Last week I wrote about three different approaches to work: Work as a job, a career, or a calling. The benefits of seeing work as a calling, to the individual and the organization, can be profound. In that article I pointed out that one way to shift to work to a calling, is through engaging your strengths (or helping your coworkers and employees engage theirs). The full article can be found here.
A second pathway to calling, is to recognize the meaning associated with your work.
Usually when we think of meaning and work, we think of meaning “in” the work we do. Paramedics saving lives. Human rights lawyers helping people flee torture. Counselors consoling the desperate.
In our better moments, almost all of us can find some connection between what we do, and something bigger than ourselves: The real estate agent helping a young couple realize a dream. An assembly line worker being able to put her children through school. A web designer helping an artist bring his beauty and vision to the world. First step: Look for those connections and you will have a better chance of shifting your work to a calling.
But at other times the work feels too far removed, to remote from anything
resembling meaning. In those times, it helps to look for other sources of meaning as it relates to work.
Psychologists Michael Pratt and Blake Ashforth talk about meaning ‘in” work, as discussed above. But they also distinguish it from meaning “at” work. Meaning at work involves how we affect the people around us.
Regardless of the mission of our organization, our job function, or the various uncomfortable tasks we must do, we all come into contact with others. How we respond to them, will affect their productivity, effectiveness, and efficiency. It will also affect their satisfaction with work and with life.
In addition, researchers have demonstrated that how we interact with one another has measurable effects on others three degrees removed from the encounter. Whether we cooperate with one another, take advantage of someone, or encourage others affects the behavior and emotional experience of people who were not even involved in the original interaction. What we do really does have a ripple effect throughout the social network.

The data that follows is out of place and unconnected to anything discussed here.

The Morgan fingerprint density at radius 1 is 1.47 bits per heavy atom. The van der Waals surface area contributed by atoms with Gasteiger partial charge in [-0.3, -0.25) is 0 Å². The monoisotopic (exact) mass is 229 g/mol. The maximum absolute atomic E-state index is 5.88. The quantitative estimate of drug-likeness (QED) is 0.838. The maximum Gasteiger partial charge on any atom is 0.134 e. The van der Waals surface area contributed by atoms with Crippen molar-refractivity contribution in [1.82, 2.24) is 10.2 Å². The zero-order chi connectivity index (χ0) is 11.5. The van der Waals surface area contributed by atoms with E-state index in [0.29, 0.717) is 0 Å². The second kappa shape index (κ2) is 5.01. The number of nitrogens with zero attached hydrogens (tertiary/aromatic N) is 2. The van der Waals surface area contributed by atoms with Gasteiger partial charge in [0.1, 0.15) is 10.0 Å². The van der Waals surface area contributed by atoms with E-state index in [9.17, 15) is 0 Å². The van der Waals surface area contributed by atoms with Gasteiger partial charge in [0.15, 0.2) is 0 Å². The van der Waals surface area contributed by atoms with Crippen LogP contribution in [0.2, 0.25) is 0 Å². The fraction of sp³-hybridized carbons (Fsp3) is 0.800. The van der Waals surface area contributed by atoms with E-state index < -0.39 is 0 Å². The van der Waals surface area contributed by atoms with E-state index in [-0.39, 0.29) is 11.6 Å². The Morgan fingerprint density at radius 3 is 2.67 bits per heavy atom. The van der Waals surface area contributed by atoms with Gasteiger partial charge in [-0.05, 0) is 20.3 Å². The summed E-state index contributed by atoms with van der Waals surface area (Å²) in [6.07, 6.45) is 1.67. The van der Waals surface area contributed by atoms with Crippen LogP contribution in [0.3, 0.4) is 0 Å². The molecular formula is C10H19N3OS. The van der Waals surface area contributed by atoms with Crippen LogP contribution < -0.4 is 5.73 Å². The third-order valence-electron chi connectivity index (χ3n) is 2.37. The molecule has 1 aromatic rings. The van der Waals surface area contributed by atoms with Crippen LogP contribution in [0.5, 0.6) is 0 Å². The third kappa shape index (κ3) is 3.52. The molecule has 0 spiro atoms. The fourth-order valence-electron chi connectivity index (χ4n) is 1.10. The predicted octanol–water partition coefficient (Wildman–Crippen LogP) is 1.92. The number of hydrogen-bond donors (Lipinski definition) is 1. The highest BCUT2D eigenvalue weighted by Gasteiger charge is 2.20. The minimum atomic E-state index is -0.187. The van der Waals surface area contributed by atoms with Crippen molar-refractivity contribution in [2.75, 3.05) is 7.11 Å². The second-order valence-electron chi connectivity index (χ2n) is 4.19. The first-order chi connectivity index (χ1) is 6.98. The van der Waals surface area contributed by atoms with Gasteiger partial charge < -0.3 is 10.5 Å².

We all have the ability to make other people’s lives a little easier and a little more pleasant. We can work hard and be diligent about workplace issues, while still being gentle on one another.
Second Step: Pay attention to how we affect others at work. Look for ways that we can honor the humanity of those around us: Ways that we can make them make them feel appreciated and valued and make their lives a little easier and a little more pleasant.
By so doing, you will affect others in positive ways, and have a greater sense of meaning at work.
©2017 John Albert Doyle, Jr.
For more articles on the poetry and science of living, see www.JohnSeanDoyle.com
Pratt, Michael G., & Ashforth, Blake E., Fostering Meaningfulness in Working and at Work (2003), in K.S. Cameron, J.E. Dutton & R.E. Quinn (Eds.), Positive Organizational Scholarship (pp. 309-327). Berrett-Koehler Publishers, Inc.
Christakis, N. A., & Fowler, J. H. (2011). Connected: the surprising power of our social networks and how they shape our lives: how your friends’ friends’ friends affect everything you feel, think, and do. New York: Back Bay Books.